Suppose I have a table with email is stored in one table. I have encrypted it using AES-256 and stored the result in DB Column.

For let's say I have one input email and I want to search whether this email exists in DB or not: Now I see two approaches to it

  • Encrypt the input and search for the encrypted value.
  • Use the concept of Blind Index(using HMAC SHA-256) and store it and then for input also create this HMAC and search it.

Which approach is better and why? For Encrytion we are using Inhouse library which does AES-256 using secret Key/ Salt. Secret key is fetched from AWS KMS(Basically decrypt from AWS KMS)

  • I guess your only input is not-email.
    – kelalaka
    Commented Oct 14, 2020 at 19:44
  • Lets say it is. Then how do we solve this. Commented Oct 14, 2020 at 19:46

3 Answers 3


Perhaps the common two-column approach used for login scenarios may be applicable here.

This is often where users need log in with their email (either because they forgot their username or the site doesn't use them), but their email address is considered confidential data that should not be stored in plaintext.

In this scenario, your "user table" would include two columns:

  • One column containing a peppered hash of the email addresses (such as SHA-256(pepper || email), where "pepper" is just some secret bytes stored on the server or HSM. The term is taken from like how a "pepper" is used to protect passwords)
  • One column containing the actual email addresses, encrypted with a random-IV per-entry (e.g like IV || E(email))

The first column is used to quickly look up user info for login purposes while the second column can be used to retrieve the actual email address whenever needed (e.g., for correspondence purposes).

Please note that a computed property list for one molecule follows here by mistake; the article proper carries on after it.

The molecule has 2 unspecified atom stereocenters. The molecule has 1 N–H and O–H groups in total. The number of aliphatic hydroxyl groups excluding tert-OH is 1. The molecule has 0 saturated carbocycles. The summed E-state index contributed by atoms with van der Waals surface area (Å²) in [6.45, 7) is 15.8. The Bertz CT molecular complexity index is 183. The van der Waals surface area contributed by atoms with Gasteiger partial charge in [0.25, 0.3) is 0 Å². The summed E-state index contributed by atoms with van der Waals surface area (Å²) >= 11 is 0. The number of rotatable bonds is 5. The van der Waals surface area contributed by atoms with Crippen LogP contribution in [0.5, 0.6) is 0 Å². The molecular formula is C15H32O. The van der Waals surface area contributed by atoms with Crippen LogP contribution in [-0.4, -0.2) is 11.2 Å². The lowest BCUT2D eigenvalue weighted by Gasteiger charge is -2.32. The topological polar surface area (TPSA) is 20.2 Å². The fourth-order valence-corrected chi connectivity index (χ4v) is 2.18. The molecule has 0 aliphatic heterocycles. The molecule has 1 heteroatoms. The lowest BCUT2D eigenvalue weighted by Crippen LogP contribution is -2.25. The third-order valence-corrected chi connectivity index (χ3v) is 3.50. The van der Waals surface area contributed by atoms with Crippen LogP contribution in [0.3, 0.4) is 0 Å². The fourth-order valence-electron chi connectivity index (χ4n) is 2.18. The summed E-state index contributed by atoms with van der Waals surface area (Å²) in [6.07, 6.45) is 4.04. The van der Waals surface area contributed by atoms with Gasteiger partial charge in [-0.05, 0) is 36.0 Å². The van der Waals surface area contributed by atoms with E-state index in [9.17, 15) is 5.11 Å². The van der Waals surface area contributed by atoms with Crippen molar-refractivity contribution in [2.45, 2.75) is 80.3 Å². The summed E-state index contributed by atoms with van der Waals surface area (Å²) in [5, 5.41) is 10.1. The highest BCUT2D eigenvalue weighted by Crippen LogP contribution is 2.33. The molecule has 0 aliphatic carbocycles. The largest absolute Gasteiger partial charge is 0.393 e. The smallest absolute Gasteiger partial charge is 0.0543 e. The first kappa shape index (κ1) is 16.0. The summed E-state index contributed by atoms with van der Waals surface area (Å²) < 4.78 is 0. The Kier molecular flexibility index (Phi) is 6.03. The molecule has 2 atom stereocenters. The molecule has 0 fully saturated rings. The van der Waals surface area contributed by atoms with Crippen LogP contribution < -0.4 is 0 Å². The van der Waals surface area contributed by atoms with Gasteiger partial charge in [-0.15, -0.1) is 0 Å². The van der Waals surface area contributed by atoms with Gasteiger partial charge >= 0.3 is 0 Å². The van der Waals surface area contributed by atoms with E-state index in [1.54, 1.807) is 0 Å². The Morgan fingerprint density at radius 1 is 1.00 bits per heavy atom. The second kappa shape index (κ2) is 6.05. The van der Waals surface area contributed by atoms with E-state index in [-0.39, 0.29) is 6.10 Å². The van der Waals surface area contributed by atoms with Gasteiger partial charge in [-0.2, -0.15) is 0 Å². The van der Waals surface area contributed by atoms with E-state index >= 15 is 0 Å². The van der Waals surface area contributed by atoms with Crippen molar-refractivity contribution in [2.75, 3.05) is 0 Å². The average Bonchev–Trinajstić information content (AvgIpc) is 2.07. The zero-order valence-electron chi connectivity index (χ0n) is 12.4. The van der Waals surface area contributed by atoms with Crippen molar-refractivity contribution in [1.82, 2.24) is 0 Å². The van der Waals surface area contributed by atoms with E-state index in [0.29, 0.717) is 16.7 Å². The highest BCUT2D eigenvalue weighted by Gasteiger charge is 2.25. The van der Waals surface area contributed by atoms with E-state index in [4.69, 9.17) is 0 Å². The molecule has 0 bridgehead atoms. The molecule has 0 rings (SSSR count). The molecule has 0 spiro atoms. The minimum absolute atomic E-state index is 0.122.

• I'm pretty sure that AES is faster than HMAC. While you have the key, why two columns? Just use AES for login purposes, too. Is it really a standard written in some rfc, etc.., or a common approach?
    – kelalaka
    Commented Oct 15, 2020 at 7:13
  • Oh just simply so you don't have to use the less secure ECB or CBC modes with a fixed-IV-for-all-entries to encrypt the email addresses. The two column approach gives you that fast log-in lookup while at the same time also letting you encrypt email addresses in (any of) the more secure random-IV-per-entry modes.
    – ManRow
    Commented Oct 15, 2020 at 8:33
  • No, random IV will prevent you from the first access to the row. It should be deterministic. For the other columns, at least, authenticated encryption is recommended like AES-GCM or better chacha20-poly1305. Depending on the column structure, the authentication can be performed on the row level, too. This is really application specific subject, that is why in the first hand I have asked the OP...
    – kelalaka
    Commented Oct 15, 2020 at 8:35
  • 1
    No -- the random IV is just prepended to the encrypted email address in the second column. The first column just stores hash(email + pepper) for quick lookups to identify which user is trying to log in. You use only the first column for login "identification" -- and that is also its only sole purpose! (Basically, so you can use some more secure random-IV-per-entry mode to actually encrypt the individual email addresses)
    – ManRow
    Commented Oct 15, 2020 at 8:55

Databases currently have native encryption. MySQL calls it Transparent Data Encryption and Oracle calls it the same, Postgres have various options for encryption, IBM DB2 have Native Data Encryption, Redis have data encryption, MongoDB have data at rest and client side field encryption, CouchDB have both encrypted data at rest and field level encryption.